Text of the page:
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Trickster Narratives of the New World: Erdrich, Dorris, Columbus

Published in Sahawney, B. Studies in the Literary Achievement of Louise Erdrich, Native American Writer. Lewiston: Edwin Mellen Press. 2009
Abstract The trickster figure, the shape-shifting, healing culture-hero Nanabozho, is central to Anishinaabe culture and the writings of contemporary writers of Anishinaabe descent, such as Louise Erdrich and Gerald Vizenor. In the introduction to Narrative Chance (1989), for example, Vizenor writes: "The trickster is a communal sign in a comic narrative; the comic holotrope (the whole figuration) is a consonance in tribal discourse. Silence and separation, not monologues in social science methodologies, are the antitheses of trickster discourse" (emphasis in original, 1989, 9). Others, like the Anishinaabe scholar Lawrence W. Gross, place the trickster directly at the heart of efforts to ensure tribal cultural survival. In this essay, I want to analyze the role of trickster discourses in response to the impact of colonization in Louise Erdrich's fiction, with a particular focus on the novel she co-authored with Michael Dorris, The Crown of Columbus (1991) and their subsequent writing for young adults, specifically the children's narratives dealing with the period of first contact with Europeans, such as Dorris's Morning Girl (1992), Guests (1995) and Sees Behind Trees (1996), as well as Erdrich's The Birchbark House (1999) and The Game of Silence (2005). These texts are quite different from the narratives published under Erdrich's name alone. For example, her close attention to tribal Anishinaabe histories, language, culture, and ritual are supplanted by a pan-Indian focus in the narratives that carry Dorris's name. To what extent, then, can we discover an Anishinaabe trickster aesthetic at work in these narratives? This is an important question because the structural weaknesses perceived by some reviewers in The Crown of Columbus have been rationalized by scholars like Susan Farrell who invoke the trickster figure to account for the narrative's distinctive style. Where Farrell deploys the trickster in a postmodern aesthetic context, I want to study the ways in which trickster discourses operate in the context of historical trauma. Nanabozho is a comic, healing force in Anishinaabe narratives; however, not all shape-shifting, deconstructive discourses are trickster discourses and these faux-tricksters may be available for conservative and destructive forms of appropriation that perpetuate the traumatic conditions of Native American experience.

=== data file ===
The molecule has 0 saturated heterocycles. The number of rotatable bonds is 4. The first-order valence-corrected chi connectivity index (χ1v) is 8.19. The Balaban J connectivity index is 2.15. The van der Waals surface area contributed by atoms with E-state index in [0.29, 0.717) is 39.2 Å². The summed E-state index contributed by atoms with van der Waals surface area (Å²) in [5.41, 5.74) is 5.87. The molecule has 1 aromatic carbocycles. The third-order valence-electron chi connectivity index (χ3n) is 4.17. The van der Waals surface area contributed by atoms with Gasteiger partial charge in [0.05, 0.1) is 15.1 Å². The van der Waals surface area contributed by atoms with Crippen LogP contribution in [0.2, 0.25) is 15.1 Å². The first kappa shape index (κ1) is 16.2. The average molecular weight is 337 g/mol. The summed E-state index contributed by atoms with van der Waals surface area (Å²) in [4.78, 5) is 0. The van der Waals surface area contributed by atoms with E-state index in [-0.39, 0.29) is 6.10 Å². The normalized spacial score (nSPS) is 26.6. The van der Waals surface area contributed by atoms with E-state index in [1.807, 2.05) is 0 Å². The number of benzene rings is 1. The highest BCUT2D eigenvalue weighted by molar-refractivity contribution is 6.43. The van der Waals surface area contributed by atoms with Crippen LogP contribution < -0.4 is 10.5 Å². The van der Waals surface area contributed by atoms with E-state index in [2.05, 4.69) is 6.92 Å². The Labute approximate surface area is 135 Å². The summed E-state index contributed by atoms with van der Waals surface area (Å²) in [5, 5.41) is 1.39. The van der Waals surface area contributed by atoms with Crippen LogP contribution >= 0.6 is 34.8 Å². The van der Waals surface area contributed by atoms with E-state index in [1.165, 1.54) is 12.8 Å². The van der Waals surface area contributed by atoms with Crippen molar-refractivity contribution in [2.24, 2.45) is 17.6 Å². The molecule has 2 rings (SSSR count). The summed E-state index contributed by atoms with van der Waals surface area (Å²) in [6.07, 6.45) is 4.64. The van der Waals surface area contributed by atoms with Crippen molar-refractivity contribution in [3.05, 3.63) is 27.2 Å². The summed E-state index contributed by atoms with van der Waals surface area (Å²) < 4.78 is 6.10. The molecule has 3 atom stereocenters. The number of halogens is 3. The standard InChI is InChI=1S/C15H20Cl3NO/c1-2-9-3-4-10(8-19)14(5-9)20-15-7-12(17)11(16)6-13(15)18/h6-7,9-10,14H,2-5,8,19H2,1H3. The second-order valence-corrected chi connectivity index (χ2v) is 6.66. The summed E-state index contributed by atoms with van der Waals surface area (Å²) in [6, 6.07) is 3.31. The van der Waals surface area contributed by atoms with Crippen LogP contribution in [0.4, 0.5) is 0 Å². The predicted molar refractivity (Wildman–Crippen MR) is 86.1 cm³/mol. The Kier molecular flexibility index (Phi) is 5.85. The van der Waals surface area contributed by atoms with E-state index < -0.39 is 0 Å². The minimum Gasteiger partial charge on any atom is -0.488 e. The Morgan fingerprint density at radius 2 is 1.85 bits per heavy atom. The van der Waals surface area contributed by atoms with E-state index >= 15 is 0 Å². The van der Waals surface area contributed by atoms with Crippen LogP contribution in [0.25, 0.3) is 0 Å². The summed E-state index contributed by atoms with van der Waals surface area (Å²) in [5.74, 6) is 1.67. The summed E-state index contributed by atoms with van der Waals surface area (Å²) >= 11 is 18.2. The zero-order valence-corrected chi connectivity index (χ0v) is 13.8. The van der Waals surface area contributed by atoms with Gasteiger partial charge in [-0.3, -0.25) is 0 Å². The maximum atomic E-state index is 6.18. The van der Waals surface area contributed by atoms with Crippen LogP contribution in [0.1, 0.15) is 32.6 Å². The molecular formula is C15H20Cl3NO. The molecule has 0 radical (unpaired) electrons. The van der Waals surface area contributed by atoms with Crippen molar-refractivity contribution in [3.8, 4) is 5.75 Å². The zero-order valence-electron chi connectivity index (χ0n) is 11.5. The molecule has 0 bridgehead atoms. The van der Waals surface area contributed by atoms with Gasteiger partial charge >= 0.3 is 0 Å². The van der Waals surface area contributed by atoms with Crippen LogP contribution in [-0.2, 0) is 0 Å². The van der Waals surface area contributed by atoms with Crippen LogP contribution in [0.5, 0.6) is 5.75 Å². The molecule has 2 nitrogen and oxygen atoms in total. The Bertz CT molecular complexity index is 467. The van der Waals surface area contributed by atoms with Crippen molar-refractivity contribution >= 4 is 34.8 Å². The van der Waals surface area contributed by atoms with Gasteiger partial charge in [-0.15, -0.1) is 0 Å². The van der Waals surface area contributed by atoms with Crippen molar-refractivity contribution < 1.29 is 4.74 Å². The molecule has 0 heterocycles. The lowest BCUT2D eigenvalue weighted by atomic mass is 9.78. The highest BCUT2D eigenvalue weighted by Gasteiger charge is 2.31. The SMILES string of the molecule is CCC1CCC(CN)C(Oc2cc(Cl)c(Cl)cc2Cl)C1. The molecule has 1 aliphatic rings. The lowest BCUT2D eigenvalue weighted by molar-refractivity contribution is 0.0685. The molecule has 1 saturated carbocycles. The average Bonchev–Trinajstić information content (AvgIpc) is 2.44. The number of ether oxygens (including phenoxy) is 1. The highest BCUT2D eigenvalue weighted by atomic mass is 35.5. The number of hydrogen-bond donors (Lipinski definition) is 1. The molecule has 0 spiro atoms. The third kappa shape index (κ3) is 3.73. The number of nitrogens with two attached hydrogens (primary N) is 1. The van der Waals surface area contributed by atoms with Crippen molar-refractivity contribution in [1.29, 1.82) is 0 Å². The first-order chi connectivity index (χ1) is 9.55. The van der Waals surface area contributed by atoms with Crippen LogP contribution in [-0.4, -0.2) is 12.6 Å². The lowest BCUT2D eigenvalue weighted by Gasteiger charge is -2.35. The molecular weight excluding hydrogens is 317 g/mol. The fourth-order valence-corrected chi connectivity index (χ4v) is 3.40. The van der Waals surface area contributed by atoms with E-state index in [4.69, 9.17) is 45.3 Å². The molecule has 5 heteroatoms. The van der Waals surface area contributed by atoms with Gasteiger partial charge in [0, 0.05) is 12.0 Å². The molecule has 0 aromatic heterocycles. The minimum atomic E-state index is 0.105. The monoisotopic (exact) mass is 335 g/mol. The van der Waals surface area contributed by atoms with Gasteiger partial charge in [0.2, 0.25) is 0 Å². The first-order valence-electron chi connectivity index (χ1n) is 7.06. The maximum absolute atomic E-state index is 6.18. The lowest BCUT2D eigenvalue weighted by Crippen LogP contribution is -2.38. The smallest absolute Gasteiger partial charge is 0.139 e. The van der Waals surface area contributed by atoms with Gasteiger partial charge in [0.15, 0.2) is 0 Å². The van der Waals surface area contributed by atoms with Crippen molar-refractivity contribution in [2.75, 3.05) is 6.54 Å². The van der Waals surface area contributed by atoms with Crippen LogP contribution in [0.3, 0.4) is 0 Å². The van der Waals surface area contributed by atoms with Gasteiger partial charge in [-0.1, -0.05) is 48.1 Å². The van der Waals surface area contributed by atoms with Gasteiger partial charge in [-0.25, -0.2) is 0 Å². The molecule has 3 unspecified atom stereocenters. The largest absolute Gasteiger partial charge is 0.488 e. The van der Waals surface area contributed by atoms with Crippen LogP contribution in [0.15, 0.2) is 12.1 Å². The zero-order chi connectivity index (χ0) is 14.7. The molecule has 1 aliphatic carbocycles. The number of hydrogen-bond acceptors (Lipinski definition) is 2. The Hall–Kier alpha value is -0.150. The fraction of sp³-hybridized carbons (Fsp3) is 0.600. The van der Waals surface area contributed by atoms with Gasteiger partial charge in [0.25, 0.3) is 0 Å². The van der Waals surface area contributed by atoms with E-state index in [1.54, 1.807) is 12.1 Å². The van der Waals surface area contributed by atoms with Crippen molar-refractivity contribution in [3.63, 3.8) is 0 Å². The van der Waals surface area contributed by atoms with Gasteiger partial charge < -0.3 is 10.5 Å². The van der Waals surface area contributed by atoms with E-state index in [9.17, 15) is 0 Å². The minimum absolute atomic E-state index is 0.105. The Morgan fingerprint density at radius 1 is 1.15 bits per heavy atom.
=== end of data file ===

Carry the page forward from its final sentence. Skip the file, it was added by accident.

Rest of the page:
Keywords Native American LiteratureAnishinaabegPan-Indian identityTrickster figureHistorical traumaColonizationLouise ErdrichMichael DorrisGerald Vizenor
ISBN: 9780773449114
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MADSEN, Deborah Lea. Trickster Narratives of the New World: Erdrich, Dorris, Columbus. In: Sahawney, B. (Ed.). Studies in the Literary Achievement of Louise Erdrich, Native American Writer. Lewiston : Edwin Mellen Press, 2009. https://archive-ouverte.unige.ch/unige:87784

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Deposited on : 2016-09-27

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